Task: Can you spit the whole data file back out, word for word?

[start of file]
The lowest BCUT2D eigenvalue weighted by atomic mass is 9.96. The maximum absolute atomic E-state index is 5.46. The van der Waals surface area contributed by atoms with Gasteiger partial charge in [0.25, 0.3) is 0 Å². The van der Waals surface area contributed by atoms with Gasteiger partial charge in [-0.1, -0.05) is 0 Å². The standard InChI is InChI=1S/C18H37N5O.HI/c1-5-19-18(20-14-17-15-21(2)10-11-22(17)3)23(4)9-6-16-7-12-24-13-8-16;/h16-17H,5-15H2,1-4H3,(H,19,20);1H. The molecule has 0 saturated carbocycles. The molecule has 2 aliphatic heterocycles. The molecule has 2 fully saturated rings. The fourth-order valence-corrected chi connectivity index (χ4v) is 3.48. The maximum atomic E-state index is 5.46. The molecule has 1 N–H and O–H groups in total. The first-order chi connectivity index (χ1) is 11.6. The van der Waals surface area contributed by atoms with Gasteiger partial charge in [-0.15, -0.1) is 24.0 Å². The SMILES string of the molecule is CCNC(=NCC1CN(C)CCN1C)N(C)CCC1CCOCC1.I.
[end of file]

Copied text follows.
The lowest BCUT2D eigenvalue weighted by atomic mass is 9.96. The maximum absolute atomic E-state index is 5.46. The van der Waals surface area contributed by atoms with Gasteiger partial charge in [0.25, 0.3) is 0 Å². The van der Waals surface area contributed by atoms with Gasteiger partial charge in [-0.1, -0.05) is 0 Å². The standard InChI is InChI=1S/C18H37N5O.HI/c1-5-19-18(20-14-17-15-21(2)10-11-22(17)3)23(4)9-6-16-7-12-24-13-8-16;/h16-17H,5-15H2,1-4H3,(H,19,20);1H. The molecule has 0 saturated carbocycles. The molecule has 2 aliphatic heterocycles. The molecule has 2 fully saturated rings. The fourth-order valence-corrected chi connectivity index (χ4v) is 3.48. The maximum atomic E-state index is 5.46. The molecule has 1 N–H and O–H groups in total. The first-order chi connectivity index (χ1) is 11.6. The van der Waals surface area contributed by atoms with Gasteiger partial charge in [-0.15, -0.1) is 24.0 Å². The SMILES string of the molecule is CCNC(=NCC1CN(C)CCN1C)N(C)CCC1CCOCC1.I.